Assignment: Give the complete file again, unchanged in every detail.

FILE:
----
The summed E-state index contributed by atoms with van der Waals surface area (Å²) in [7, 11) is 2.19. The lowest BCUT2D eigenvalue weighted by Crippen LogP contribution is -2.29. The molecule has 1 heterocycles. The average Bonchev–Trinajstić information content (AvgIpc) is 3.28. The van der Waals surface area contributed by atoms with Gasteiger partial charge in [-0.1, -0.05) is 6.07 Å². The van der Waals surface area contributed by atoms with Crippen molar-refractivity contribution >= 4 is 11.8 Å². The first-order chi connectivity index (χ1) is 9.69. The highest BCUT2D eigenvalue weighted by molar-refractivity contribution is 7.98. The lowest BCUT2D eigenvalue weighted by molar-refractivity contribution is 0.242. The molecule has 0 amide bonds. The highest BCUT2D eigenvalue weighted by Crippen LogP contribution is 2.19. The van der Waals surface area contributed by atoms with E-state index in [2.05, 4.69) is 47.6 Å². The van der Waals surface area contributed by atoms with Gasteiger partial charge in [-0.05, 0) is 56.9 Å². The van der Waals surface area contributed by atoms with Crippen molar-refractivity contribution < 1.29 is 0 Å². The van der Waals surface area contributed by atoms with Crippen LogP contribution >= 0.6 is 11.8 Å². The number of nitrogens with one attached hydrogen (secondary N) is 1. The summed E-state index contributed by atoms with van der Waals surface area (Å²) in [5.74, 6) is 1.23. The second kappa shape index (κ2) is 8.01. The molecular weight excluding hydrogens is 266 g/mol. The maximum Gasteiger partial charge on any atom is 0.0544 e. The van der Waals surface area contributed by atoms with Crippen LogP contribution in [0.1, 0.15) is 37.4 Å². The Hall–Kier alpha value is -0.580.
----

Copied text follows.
The summed E-state index contributed by atoms with van der Waals surface area (Å²) in [7, 11) is 2.19. The lowest BCUT2D eigenvalue weighted by Crippen LogP contribution is -2.29. The molecule has 1 heterocycles. The average Bonchev–Trinajstić information content (AvgIpc) is 3.28. The van der Waals surface area contributed by atoms with Gasteiger partial charge in [-0.1, -0.05) is 6.07 Å². The van der Waals surface area contributed by atoms with Crippen molar-refractivity contribution >= 4 is 11.8 Å². The first-order chi connectivity index (χ1) is 9.69. The highest BCUT2D eigenvalue weighted by molar-refractivity contribution is 7.98. The lowest BCUT2D eigenvalue weighted by molar-refractivity contribution is 0.242. The molecule has 0 amide bonds. The highest BCUT2D eigenvalue weighted by Crippen LogP contribution is 2.19. The van der Waals surface area contributed by atoms with E-state index in [2.05, 4.69) is 47.6 Å². The van der Waals surface area contributed by atoms with Gasteiger partial charge in [-0.05, 0) is 56.9 Å². The van der Waals surface area contributed by atoms with Crippen molar-refractivity contribution < 1.29 is 0 Å². The van der Waals surface area contributed by atoms with Crippen LogP contribution >= 0.6 is 11.8 Å². The number of nitrogens with one attached hydrogen (secondary N) is 1. The summed E-state index contributed by atoms with van der Waals surface area (Å²) in [5.74, 6) is 1.23. The second kappa shape index (κ2) is 8.01. The molecular weight excluding hydrogens is 266 g/mol. The maximum Gasteiger partial charge on any atom is 0.0544 e. The van der Waals surface area contributed by atoms with Crippen LogP contribution in [0.1, 0.15) is 37.4 Å². The Hall–Kier alpha value is -0.580.